Tuesday, September 29, 2015

800 Words: How I Spent My Yom Kippur - Shul 3 - Beth Tfiloh Part 2

When Beth Tfiloh began its move to Pikesville in 1962, it was the last of the 'megashuls' to begin a move out of Baltimore City. The other shuls, sensing which way the wind was blowing, began pitching a tent in the county, buying farm property on the cheap and creating second campuses just in case more Jews moved to the suburbs. From the 1920's onwards, Pikesville was the location of Baltimore's two Jewish country clubs - the Suburban Club, for Baltimore understatedly WASPish rich German Jews, and the Woodholme Club, for Baltimore's flashier and nouveau riche Russian Jews. Many rich Jews already therefore had summer homes quite near to their clubs. Perhaps it was only a matter of time before Middle Class Jews followed suit. For synagogues like Chizuk Amuno, Baltimore Hebrew, and Oheb Shalom, situated as they were in Reservoir Hill and Bolton Hill, such moves made sense as the wealthiest Jews were the earliest to move out to Baltimore County to avoid urban blight and exploit the automobile's easy transport over long distances. Beth El, a Synagogue only founded after World War II, made a long-term investment in Pikesville that paid off spectacularly. Meanwhile, Beth Jacob, which served lower class Jews in Pimlico and Lower Park Heights, was only a stone's throw away from Pikesville already. But for Beth Tfiloh, situated in the supremely middle class West Baltimore area of Forrest Park, the made much less sense. Baltimore's middle class would not move neighborhoods unless the need proved dire - indeed, my mother's family didn't move out of Forrest Park until 1970. But the urban riots which began in 1965 proved that Beth Tfiloh got out in the nick of time.

Beth Tfiloh was an important congregation, certainly the largest Orthodox synagogue in Baltimore, but no one would have called it the center of Jewish life for the city. If anything, it was the 'intellectual' synagogue - a label that it could hardly have affixed itself to BT in later generations. Its Rabbi, Samuel Rosenblatt, was the son of Yossele Rosenblatt, the most legendary cantor of all-time. Chazzan Rosenblatt might have been a performer from the Ukraine, but Rabbi Rosenblatt was first and foremost a scholar who earned a PhD from Columbia at a time when Jews were barely accepted at Ivy League schools. His sermons were apparently of the old school - learned and pompous, and he spoke English with an upper-class, almost WASPish, accent. The cantor, Max Kotlowitz, had a son who was a managing editor at Harper's and PBS TV executive, and a grandson who is now one of the most frequently published and cited journalists in the United States. The real money and power of the community was clearly with Chizuk Amuno, Baltimore Hebrew, and Oheb Shalom.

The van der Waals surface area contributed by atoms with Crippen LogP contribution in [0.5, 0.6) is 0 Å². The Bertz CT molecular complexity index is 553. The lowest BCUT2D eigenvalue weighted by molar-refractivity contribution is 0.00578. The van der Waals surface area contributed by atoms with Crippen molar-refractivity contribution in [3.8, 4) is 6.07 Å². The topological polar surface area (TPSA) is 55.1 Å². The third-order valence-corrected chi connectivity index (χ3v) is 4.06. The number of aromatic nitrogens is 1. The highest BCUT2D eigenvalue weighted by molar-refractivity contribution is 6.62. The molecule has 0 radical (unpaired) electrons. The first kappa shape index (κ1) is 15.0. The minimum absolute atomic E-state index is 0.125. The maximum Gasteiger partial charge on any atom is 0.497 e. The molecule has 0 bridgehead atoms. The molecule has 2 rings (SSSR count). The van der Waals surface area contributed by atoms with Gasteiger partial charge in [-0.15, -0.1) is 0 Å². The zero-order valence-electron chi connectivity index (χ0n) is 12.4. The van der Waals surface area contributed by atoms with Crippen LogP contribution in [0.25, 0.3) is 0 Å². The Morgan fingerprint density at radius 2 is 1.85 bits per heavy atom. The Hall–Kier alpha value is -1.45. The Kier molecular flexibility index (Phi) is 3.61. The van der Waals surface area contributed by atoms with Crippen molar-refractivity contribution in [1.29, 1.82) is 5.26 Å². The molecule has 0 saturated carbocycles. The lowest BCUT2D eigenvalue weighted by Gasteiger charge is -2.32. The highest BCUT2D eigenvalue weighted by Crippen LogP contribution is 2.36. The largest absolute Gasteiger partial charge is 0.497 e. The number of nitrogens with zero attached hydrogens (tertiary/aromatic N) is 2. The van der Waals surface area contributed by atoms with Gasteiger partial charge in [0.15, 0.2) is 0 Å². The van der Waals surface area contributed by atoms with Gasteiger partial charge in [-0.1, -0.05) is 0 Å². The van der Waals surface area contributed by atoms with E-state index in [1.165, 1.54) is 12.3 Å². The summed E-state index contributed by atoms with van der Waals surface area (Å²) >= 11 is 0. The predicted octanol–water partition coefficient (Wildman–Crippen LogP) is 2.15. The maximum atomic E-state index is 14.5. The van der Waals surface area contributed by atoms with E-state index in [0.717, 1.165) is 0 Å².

Beth Tfiloh probably would have been just another reasonably large synagogue in Baltimore but for a cosmic event in 1978 that no one could fail to miss, when a force of nature blew through this city and left nothing unchanged forever thereafter.

I have heard two transcendent orators in my lifetime: Barack Obama and Mitchell Wohlberg. Of the two, Rabbi Wohlberg was easily the greater. I have watched packed houses on Yom Kippur double over with laughter, only to emit the sounds of sobbing ten minutes later. Not a single one of the 90,000 Jews in Baltimore is immune from his orbit. The entire Baltimore Jewish Community is, in one way or another, an organization that literally revolves around the power of his personality. If America were run by a Jewish conspiracy, they could have done no better than to make Mitchell Wohlberg this country's president. He is the perfect politician, both for large groups and one on one, for a time and place that needed a politician to hold the community together.